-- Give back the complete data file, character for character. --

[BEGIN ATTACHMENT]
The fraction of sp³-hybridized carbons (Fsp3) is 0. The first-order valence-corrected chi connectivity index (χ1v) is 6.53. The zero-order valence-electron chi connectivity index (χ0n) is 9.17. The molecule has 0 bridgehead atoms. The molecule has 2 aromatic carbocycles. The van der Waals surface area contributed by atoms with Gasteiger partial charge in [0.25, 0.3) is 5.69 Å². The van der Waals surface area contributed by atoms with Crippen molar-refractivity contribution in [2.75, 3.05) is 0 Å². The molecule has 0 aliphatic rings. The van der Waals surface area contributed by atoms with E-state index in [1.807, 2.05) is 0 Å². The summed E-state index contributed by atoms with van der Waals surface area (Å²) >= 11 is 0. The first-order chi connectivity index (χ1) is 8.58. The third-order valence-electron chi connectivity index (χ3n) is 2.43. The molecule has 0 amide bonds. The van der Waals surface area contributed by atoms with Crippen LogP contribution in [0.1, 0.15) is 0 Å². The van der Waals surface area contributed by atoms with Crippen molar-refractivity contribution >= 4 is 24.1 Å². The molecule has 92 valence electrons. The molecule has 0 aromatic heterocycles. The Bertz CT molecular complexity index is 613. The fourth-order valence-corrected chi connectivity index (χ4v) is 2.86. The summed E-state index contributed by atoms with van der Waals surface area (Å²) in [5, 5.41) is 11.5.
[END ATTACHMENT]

The fraction of sp³-hybridized carbons (Fsp3) is 0. The first-order valence-corrected chi connectivity index (χ1v) is 6.53. The zero-order valence-electron chi connectivity index (χ0n) is 9.17. The molecule has 0 bridgehead atoms. The molecule has 2 aromatic carbocycles. The van der Waals surface area contributed by atoms with Gasteiger partial charge in [0.25, 0.3) is 5.69 Å². The van der Waals surface area contributed by atoms with Crippen molar-refractivity contribution in [2.75, 3.05) is 0 Å². The molecule has 0 aliphatic rings. The van der Waals surface area contributed by atoms with E-state index in [1.807, 2.05) is 0 Å². The summed E-state index contributed by atoms with van der Waals surface area (Å²) >= 11 is 0. The first-order chi connectivity index (χ1) is 8.58. The third-order valence-electron chi connectivity index (χ3n) is 2.43. The molecule has 0 amide bonds. The van der Waals surface area contributed by atoms with Crippen LogP contribution in [0.1, 0.15) is 0 Å². The van der Waals surface area contributed by atoms with Crippen molar-refractivity contribution >= 4 is 24.1 Å². The molecule has 92 valence electrons. The molecule has 0 aromatic heterocycles. The Bertz CT molecular complexity index is 613. The fourth-order valence-corrected chi connectivity index (χ4v) is 2.86. The summed E-state index contributed by atoms with van der Waals surface area (Å²) in [5, 5.41) is 11.5.